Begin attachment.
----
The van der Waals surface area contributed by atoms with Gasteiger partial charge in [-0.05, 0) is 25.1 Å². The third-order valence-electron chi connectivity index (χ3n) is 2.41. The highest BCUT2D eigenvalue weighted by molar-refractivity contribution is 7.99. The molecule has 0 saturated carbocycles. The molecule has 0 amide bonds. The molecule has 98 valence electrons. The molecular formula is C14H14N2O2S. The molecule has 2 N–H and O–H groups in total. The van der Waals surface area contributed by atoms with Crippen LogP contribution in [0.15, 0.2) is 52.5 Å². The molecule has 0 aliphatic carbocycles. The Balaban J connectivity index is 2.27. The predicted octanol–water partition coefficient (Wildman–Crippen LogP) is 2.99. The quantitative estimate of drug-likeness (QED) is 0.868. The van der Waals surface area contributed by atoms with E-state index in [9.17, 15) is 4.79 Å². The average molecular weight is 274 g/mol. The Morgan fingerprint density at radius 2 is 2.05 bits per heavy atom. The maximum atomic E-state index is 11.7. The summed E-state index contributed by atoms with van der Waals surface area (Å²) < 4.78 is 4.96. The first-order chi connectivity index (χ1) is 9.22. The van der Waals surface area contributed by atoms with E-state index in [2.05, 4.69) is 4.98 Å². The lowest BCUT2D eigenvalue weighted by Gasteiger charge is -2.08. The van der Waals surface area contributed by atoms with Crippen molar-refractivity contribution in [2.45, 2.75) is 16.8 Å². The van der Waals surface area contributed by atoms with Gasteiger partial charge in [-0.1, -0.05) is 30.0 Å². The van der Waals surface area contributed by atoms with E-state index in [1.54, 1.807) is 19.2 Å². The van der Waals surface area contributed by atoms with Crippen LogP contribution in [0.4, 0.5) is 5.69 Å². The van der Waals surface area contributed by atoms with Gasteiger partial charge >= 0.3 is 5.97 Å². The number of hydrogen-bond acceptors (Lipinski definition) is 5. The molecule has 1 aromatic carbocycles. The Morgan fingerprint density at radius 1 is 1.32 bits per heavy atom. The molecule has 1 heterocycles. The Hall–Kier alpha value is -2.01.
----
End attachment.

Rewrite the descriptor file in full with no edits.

The van der Waals surface area contributed by atoms with Gasteiger partial charge in [-0.05, 0) is 25.1 Å². The third-order valence-electron chi connectivity index (χ3n) is 2.41. The highest BCUT2D eigenvalue weighted by molar-refractivity contribution is 7.99. The molecule has 0 saturated carbocycles. The molecule has 0 amide bonds. The molecule has 98 valence electrons. The molecular formula is C14H14N2O2S. The molecule has 2 N–H and O–H groups in total. The van der Waals surface area contributed by atoms with Crippen LogP contribution in [0.15, 0.2) is 52.5 Å². The molecule has 0 aliphatic carbocycles. The Balaban J connectivity index is 2.27. The predicted octanol–water partition coefficient (Wildman–Crippen LogP) is 2.99. The quantitative estimate of drug-likeness (QED) is 0.868. The van der Waals surface area contributed by atoms with E-state index in [9.17, 15) is 4.79 Å². The average molecular weight is 274 g/mol. The Morgan fingerprint density at radius 2 is 2.05 bits per heavy atom. The maximum atomic E-state index is 11.7. The summed E-state index contributed by atoms with van der Waals surface area (Å²) < 4.78 is 4.96. The first-order chi connectivity index (χ1) is 9.22. The van der Waals surface area contributed by atoms with E-state index in [2.05, 4.69) is 4.98 Å². The lowest BCUT2D eigenvalue weighted by Gasteiger charge is -2.08. The van der Waals surface area contributed by atoms with Crippen molar-refractivity contribution in [2.45, 2.75) is 16.8 Å². The van der Waals surface area contributed by atoms with Gasteiger partial charge in [-0.1, -0.05) is 30.0 Å². The van der Waals surface area contributed by atoms with E-state index in [1.54, 1.807) is 19.2 Å². The van der Waals surface area contributed by atoms with Crippen LogP contribution in [0.4, 0.5) is 5.69 Å². The van der Waals surface area contributed by atoms with Gasteiger partial charge >= 0.3 is 5.97 Å². The number of hydrogen-bond acceptors (Lipinski definition) is 5. The molecule has 1 aromatic carbocycles. The Morgan fingerprint density at radius 1 is 1.32 bits per heavy atom. The molecule has 1 heterocycles. The Hall–Kier alpha value is -2.01.